Hurricane Survival

Should You Shelter In Place?

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by Krystal MCKENZIE

Generally speaking, Bermudians know how to keep themselves safe during a hurricane. Tracking the storm well in advance and making preparations are key to safety. But sometimes, it’s hard to know whether to stay home during a storm or seek shelter elsewhere. How do you decide where to go, what to do and how to weigh your evacuation options for this kind of natural disaster? What factors do you have to consider? 

First, it’s important to know the difference between a hurricane “watch” and “warning.” A hurricane watch means hurricane conditions are possible in a stated area. A hurricane warning is more serious. It means hurricane-force winds are expected in a stated area. Experts issue these warnings as far in advance before tropical-storm-force winds are expected in the area to give people enough time to prepare for the storm. 

The Emergency Measures Organization (EMO) will inform the public if they feel certain parts of the island should be evacuated. There’s been examples of people whose homes are right on the North or South Shore who have been advised to seek shelter elsewhere (or at least get to the highest point in the structure) to avoid the storm surge. 

According to AccuWeather, which provides weather forecasting services worldwide, if severe weather is expected and a person or family has the time and resources to evacuate, they’re urged to leave as soon as possible. Take your emergency go kit and evacuate far out of the path of the storm so that you aren’t impacted by high winds, rain, flooding or other dangerous conditions.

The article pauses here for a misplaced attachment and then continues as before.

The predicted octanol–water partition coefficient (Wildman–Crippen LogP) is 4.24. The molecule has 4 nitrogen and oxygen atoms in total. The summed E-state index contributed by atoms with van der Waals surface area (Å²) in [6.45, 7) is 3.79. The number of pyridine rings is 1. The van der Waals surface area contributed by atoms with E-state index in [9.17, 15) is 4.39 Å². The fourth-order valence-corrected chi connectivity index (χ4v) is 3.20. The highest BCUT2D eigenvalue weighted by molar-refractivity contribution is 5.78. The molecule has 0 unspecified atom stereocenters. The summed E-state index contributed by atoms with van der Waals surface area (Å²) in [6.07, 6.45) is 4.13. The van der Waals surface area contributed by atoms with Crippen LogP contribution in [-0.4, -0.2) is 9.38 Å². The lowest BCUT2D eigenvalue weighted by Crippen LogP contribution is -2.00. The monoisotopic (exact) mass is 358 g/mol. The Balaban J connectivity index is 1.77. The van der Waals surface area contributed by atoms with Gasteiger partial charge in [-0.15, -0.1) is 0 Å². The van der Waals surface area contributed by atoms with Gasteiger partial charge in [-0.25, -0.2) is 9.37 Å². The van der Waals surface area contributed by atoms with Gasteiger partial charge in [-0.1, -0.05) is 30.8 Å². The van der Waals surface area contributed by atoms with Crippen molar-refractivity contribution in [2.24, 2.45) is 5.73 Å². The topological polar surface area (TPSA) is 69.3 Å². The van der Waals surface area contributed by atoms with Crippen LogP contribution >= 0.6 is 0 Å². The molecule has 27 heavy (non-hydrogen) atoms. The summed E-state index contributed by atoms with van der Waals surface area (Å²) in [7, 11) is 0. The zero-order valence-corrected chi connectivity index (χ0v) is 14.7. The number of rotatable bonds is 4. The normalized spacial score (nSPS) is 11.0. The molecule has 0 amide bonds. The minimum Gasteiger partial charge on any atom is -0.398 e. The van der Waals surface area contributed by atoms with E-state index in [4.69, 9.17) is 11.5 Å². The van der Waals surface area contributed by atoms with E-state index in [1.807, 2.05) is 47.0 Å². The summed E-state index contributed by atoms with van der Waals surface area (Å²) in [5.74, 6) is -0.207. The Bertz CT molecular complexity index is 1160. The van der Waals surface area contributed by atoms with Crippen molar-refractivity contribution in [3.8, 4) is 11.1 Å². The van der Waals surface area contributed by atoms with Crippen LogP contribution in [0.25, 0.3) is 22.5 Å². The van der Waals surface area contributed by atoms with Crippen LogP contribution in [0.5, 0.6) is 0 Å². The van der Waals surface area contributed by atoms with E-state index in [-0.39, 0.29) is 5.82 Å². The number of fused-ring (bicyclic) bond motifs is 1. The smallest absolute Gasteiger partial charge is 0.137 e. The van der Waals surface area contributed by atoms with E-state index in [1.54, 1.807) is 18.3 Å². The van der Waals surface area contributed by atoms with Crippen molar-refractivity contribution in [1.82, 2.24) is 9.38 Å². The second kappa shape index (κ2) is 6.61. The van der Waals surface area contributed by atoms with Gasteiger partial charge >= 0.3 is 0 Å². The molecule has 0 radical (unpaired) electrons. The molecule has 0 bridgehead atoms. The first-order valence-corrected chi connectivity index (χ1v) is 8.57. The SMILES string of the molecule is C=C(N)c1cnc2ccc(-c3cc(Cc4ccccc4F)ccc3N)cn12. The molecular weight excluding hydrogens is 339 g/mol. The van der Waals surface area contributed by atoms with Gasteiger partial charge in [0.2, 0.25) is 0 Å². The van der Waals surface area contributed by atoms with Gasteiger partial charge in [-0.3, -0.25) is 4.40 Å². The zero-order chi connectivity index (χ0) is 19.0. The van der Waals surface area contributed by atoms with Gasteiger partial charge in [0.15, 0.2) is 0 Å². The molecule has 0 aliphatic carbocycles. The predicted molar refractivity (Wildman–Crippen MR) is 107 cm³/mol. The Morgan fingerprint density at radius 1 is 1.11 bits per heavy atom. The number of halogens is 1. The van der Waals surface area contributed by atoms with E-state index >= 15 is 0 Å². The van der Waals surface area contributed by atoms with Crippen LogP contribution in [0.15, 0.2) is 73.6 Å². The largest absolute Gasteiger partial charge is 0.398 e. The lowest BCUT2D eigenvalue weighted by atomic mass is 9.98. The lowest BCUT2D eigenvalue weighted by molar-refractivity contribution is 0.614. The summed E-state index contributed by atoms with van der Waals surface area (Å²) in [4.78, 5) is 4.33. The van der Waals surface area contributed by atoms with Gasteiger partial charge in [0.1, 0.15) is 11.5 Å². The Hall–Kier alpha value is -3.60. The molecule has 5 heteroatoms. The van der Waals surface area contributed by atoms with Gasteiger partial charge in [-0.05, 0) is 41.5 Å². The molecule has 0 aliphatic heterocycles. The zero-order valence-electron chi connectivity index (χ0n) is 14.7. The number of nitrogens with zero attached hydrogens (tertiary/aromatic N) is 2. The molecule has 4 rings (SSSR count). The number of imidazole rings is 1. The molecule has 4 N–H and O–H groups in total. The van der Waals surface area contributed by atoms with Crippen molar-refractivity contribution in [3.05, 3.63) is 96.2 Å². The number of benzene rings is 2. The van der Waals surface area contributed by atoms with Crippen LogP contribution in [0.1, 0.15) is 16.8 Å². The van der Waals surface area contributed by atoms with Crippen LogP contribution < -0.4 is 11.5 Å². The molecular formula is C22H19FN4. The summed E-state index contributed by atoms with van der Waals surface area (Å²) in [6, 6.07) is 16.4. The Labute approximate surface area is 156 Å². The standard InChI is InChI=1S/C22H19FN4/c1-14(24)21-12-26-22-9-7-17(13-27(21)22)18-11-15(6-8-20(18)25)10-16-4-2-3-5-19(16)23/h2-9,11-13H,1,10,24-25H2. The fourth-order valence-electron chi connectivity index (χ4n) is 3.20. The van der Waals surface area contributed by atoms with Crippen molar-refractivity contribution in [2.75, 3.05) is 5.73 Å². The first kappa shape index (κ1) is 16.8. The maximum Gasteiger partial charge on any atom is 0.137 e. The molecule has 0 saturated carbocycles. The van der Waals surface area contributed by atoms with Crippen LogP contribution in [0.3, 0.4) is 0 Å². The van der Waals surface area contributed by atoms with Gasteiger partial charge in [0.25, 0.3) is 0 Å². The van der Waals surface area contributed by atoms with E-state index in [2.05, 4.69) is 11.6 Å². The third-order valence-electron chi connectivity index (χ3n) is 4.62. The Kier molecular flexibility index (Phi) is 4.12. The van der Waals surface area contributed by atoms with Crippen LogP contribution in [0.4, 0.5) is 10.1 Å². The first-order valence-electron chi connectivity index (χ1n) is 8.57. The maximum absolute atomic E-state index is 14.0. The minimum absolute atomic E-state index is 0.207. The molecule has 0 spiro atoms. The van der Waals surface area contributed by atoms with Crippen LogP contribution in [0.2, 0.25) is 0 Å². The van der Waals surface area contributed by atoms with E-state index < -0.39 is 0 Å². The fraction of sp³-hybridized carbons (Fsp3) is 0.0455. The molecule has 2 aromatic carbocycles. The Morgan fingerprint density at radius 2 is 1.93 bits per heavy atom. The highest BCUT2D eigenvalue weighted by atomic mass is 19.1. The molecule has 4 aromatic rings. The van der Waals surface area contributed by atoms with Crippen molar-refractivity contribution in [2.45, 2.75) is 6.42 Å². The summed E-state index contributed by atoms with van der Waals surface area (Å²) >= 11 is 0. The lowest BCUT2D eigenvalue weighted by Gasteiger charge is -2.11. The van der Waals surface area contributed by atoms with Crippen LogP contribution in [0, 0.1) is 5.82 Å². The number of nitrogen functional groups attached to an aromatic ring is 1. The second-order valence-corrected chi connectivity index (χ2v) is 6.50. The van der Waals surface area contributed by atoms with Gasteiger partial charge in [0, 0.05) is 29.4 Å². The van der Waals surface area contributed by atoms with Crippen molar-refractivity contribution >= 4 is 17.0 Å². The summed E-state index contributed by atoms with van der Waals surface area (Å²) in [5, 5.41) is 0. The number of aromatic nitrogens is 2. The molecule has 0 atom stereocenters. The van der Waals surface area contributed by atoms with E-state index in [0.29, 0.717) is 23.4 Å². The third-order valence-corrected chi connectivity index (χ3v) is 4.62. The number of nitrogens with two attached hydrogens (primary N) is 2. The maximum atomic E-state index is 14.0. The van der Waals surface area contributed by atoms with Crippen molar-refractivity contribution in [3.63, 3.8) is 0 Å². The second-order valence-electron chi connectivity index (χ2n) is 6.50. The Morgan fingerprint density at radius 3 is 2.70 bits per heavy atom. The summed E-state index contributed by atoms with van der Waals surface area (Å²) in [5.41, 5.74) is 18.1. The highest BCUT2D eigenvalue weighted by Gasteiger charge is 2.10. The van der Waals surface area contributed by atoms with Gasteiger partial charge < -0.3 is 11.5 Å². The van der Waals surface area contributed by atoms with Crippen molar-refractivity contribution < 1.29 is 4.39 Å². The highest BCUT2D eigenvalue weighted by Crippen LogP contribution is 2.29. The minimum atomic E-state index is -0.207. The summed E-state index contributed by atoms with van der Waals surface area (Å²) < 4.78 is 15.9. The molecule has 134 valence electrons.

There may be times, however, when the EMO or its related affiliates advise people to seek shelter where they are. During those scenarios, experts say the safest location to be is in the interior area of the building that’s surrounded by walls and is not close to any windows. That’s because glass on most homes can break quickly. Even if the storm isn’t severe, winds can turn any object into projectiles. Projectiles can include anything that’s laying around outside, like tree branches that have broken off or yard furniture. Areas like bathrooms or closets are typically the best options for sheltering inside a home for avoiding flying debris, which is a major source of injuries during a hurricane. 

Whether you decide to evacuate or are able to shelter in place, the Centers for Disease Control and Prevention provides the following advice: 


  • In advance, locate the nearest shelter and identify various routes on how you can get there from your home. Then, if you have to evacuate, you’ll know where to go and which route to take. 
  • Grab your emergency supply kit, which you will have prepared in advance, and only take what you really need with you. 
  • Unplug your appliances. If you have time, turn off the gas, electricity and water. 
  • Follow the roads and instructions issued by the EMO to safely get to an emergency shelter. 


  • Keep your emergency supply kit in a place you can easily access. 
  • Listen to the radio or TV for updates on the hurricane. 
  • Stay inside. Even if it looks calm, don’t go outside. Wait until you hear or see an official message that the hurricane is over. Sometimes, weather gets calm in the middle of a storm but then quickly gets bad again. 
  • Stay away from windows—you could get hurt by pieces of broken glass or flying debris during a storm. Stay in a room with no windows or go inside a closet. 
  • Be ready to leave. If emergency authorities order you to leave or if your home is damaged, you may need to go to a shelter or a neighbour’s house. 

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